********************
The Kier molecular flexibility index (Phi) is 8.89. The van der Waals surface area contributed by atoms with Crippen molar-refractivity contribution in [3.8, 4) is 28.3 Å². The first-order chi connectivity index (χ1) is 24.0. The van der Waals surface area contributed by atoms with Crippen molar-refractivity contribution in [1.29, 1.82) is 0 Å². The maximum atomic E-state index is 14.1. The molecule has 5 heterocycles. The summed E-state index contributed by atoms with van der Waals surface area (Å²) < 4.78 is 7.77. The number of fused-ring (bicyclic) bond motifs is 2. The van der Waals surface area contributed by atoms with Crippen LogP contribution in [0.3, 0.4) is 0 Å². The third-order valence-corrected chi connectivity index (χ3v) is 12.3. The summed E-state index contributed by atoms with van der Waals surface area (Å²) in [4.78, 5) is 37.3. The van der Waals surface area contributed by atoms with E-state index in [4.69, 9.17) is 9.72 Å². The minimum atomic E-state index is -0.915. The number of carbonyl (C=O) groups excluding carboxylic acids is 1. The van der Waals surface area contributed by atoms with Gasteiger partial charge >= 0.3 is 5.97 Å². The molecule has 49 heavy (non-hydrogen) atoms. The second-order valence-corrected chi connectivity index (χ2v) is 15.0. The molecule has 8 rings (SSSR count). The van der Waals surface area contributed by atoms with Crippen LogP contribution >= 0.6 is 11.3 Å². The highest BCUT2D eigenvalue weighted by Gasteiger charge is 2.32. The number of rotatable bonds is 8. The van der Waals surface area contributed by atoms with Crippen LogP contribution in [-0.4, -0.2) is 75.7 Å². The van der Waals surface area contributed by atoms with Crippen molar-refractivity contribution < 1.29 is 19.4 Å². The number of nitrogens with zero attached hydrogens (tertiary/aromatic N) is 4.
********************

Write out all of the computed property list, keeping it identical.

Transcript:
The Kier molecular flexibility index (Phi) is 8.89. The van der Waals surface area contributed by atoms with Crippen molar-refractivity contribution in [3.8, 4) is 28.3 Å². The first-order chi connectivity index (χ1) is 24.0. The van der Waals surface area contributed by atoms with Crippen molar-refractivity contribution in [1.29, 1.82) is 0 Å². The maximum atomic E-state index is 14.1. The molecule has 5 heterocycles. The summed E-state index contributed by atoms with van der Waals surface area (Å²) < 4.78 is 7.77. The number of fused-ring (bicyclic) bond motifs is 2. The van der Waals surface area contributed by atoms with Crippen LogP contribution in [0.3, 0.4) is 0 Å². The third-order valence-corrected chi connectivity index (χ3v) is 12.3. The summed E-state index contributed by atoms with van der Waals surface area (Å²) in [4.78, 5) is 37.3. The van der Waals surface area contributed by atoms with E-state index in [4.69, 9.17) is 9.72 Å². The minimum atomic E-state index is -0.915. The number of carbonyl (C=O) groups excluding carboxylic acids is 1. The van der Waals surface area contributed by atoms with Gasteiger partial charge >= 0.3 is 5.97 Å². The molecule has 49 heavy (non-hydrogen) atoms. The second-order valence-corrected chi connectivity index (χ2v) is 15.0. The molecule has 8 rings (SSSR count). The van der Waals surface area contributed by atoms with Crippen LogP contribution >= 0.6 is 11.3 Å². The highest BCUT2D eigenvalue weighted by Gasteiger charge is 2.32. The number of rotatable bonds is 8. The van der Waals surface area contributed by atoms with Crippen LogP contribution in [-0.4, -0.2) is 75.7 Å². The van der Waals surface area contributed by atoms with Crippen molar-refractivity contribution < 1.29 is 19.4 Å². The number of nitrogens with zero attached hydrogens (tertiary/aromatic N) is 4.